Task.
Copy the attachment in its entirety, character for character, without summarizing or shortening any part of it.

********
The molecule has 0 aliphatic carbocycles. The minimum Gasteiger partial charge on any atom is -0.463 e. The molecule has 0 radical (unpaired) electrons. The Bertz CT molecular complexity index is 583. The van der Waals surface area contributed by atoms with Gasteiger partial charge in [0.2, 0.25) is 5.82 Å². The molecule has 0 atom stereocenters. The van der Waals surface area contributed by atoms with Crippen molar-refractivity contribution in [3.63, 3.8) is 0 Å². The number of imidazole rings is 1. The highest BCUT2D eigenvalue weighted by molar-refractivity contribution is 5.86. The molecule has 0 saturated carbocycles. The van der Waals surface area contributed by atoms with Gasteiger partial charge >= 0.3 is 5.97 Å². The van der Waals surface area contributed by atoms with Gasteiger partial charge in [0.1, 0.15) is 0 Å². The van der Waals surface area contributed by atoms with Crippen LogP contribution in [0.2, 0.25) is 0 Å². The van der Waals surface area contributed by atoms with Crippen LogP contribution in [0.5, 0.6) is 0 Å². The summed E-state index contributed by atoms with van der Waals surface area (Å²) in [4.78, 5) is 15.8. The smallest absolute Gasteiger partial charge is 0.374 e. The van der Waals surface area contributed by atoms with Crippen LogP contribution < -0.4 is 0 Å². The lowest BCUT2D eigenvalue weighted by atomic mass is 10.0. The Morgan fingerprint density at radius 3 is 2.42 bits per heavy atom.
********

The molecule has 0 aliphatic carbocycles. The minimum Gasteiger partial charge on any atom is -0.463 e. The molecule has 0 radical (unpaired) electrons. The Bertz CT molecular complexity index is 583. The van der Waals surface area contributed by atoms with Gasteiger partial charge in [0.2, 0.25) is 5.82 Å². The molecule has 0 atom stereocenters. The van der Waals surface area contributed by atoms with Crippen molar-refractivity contribution in [3.63, 3.8) is 0 Å². The number of imidazole rings is 1. The highest BCUT2D eigenvalue weighted by molar-refractivity contribution is 5.86. The molecule has 0 saturated carbocycles. The van der Waals surface area contributed by atoms with Gasteiger partial charge >= 0.3 is 5.97 Å². The van der Waals surface area contributed by atoms with Gasteiger partial charge in [0.1, 0.15) is 0 Å². The van der Waals surface area contributed by atoms with Crippen LogP contribution in [0.2, 0.25) is 0 Å². The van der Waals surface area contributed by atoms with Crippen LogP contribution in [0.5, 0.6) is 0 Å². The summed E-state index contributed by atoms with van der Waals surface area (Å²) in [4.78, 5) is 15.8. The smallest absolute Gasteiger partial charge is 0.374 e. The van der Waals surface area contributed by atoms with Crippen LogP contribution < -0.4 is 0 Å². The lowest BCUT2D eigenvalue weighted by atomic mass is 10.0. The Morgan fingerprint density at radius 3 is 2.42 bits per heavy atom.